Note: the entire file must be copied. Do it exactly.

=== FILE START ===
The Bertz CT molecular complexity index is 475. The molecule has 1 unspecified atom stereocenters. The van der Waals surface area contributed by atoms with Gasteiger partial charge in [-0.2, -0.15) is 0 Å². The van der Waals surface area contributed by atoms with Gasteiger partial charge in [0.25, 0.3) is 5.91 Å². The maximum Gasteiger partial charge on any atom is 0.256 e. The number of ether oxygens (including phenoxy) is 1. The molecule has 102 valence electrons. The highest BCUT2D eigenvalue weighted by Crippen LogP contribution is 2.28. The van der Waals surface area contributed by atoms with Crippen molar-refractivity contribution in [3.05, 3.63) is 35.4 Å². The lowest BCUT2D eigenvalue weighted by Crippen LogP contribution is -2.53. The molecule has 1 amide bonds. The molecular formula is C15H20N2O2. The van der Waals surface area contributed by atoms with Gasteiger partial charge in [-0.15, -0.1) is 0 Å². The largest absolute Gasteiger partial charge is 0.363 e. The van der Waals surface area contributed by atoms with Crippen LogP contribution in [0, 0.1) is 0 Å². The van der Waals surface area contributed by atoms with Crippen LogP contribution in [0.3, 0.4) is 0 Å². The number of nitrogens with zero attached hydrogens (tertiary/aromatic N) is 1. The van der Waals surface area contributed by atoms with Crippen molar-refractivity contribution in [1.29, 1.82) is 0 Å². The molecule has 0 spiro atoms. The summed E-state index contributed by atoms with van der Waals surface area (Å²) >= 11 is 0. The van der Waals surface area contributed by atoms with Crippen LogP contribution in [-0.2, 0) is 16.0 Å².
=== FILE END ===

The Bertz CT molecular complexity index is 475. The molecule has 1 unspecified atom stereocenters. The van der Waals surface area contributed by atoms with Gasteiger partial charge in [-0.2, -0.15) is 0 Å². The van der Waals surface area contributed by atoms with Gasteiger partial charge in [0.25, 0.3) is 5.91 Å². The maximum Gasteiger partial charge on any atom is 0.256 e. The number of ether oxygens (including phenoxy) is 1. The molecule has 102 valence electrons. The highest BCUT2D eigenvalue weighted by Crippen LogP contribution is 2.28. The van der Waals surface area contributed by atoms with Crippen molar-refractivity contribution in [3.05, 3.63) is 35.4 Å². The lowest BCUT2D eigenvalue weighted by Crippen LogP contribution is -2.53. The molecule has 1 amide bonds. The molecular formula is C15H20N2O2. The van der Waals surface area contributed by atoms with Gasteiger partial charge in [-0.15, -0.1) is 0 Å². The largest absolute Gasteiger partial charge is 0.363 e. The van der Waals surface area contributed by atoms with Crippen LogP contribution in [0, 0.1) is 0 Å². The van der Waals surface area contributed by atoms with Crippen LogP contribution in [0.3, 0.4) is 0 Å². The number of nitrogens with zero attached hydrogens (tertiary/aromatic N) is 1. The van der Waals surface area contributed by atoms with Crippen molar-refractivity contribution in [1.29, 1.82) is 0 Å². The molecule has 0 spiro atoms. The summed E-state index contributed by atoms with van der Waals surface area (Å²) >= 11 is 0. The van der Waals surface area contributed by atoms with Crippen LogP contribution in [-0.2, 0) is 16.0 Å².